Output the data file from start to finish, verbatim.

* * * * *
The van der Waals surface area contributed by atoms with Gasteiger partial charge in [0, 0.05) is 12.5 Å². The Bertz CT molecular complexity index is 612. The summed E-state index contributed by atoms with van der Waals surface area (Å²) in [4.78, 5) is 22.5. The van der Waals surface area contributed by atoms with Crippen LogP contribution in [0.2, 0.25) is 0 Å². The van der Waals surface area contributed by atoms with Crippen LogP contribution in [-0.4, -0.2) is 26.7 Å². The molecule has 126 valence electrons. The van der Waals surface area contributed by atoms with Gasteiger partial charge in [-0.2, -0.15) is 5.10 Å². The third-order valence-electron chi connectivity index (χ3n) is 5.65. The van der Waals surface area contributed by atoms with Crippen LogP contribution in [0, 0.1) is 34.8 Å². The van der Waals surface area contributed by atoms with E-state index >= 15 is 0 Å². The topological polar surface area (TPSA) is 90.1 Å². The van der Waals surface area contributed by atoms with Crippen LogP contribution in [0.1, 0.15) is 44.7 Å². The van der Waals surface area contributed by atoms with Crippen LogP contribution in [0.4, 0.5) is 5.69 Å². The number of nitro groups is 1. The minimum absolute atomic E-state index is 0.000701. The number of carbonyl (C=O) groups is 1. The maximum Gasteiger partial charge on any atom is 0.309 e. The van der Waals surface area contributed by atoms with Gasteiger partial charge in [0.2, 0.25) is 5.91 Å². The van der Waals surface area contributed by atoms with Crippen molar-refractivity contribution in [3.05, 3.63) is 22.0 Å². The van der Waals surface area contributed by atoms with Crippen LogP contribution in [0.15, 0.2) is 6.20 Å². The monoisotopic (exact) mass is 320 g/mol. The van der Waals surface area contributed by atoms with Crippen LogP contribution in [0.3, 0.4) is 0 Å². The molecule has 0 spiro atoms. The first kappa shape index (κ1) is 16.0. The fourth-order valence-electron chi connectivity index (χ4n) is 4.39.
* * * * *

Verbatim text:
The van der Waals surface area contributed by atoms with Gasteiger partial charge in [0, 0.05) is 12.5 Å². The Bertz CT molecular complexity index is 612. The summed E-state index contributed by atoms with van der Waals surface area (Å²) in [4.78, 5) is 22.5. The van der Waals surface area contributed by atoms with Crippen LogP contribution in [0.2, 0.25) is 0 Å². The van der Waals surface area contributed by atoms with Crippen LogP contribution in [-0.4, -0.2) is 26.7 Å². The molecule has 126 valence electrons. The van der Waals surface area contributed by atoms with Gasteiger partial charge in [-0.2, -0.15) is 5.10 Å². The third-order valence-electron chi connectivity index (χ3n) is 5.65. The van der Waals surface area contributed by atoms with Crippen LogP contribution in [0, 0.1) is 34.8 Å². The van der Waals surface area contributed by atoms with E-state index >= 15 is 0 Å². The topological polar surface area (TPSA) is 90.1 Å². The van der Waals surface area contributed by atoms with Crippen LogP contribution in [0.1, 0.15) is 44.7 Å². The van der Waals surface area contributed by atoms with Crippen LogP contribution in [0.4, 0.5) is 5.69 Å². The number of nitro groups is 1. The minimum absolute atomic E-state index is 0.000701. The number of carbonyl (C=O) groups is 1. The maximum Gasteiger partial charge on any atom is 0.309 e. The van der Waals surface area contributed by atoms with Gasteiger partial charge in [0.2, 0.25) is 5.91 Å². The van der Waals surface area contributed by atoms with Crippen molar-refractivity contribution in [3.05, 3.63) is 22.0 Å². The van der Waals surface area contributed by atoms with Crippen LogP contribution in [0.15, 0.2) is 6.20 Å². The monoisotopic (exact) mass is 320 g/mol. The van der Waals surface area contributed by atoms with Crippen LogP contribution in [0.3, 0.4) is 0 Å². The molecule has 0 spiro atoms. The first kappa shape index (κ1) is 16.0. The fourth-order valence-electron chi connectivity index (χ4n) is 4.39.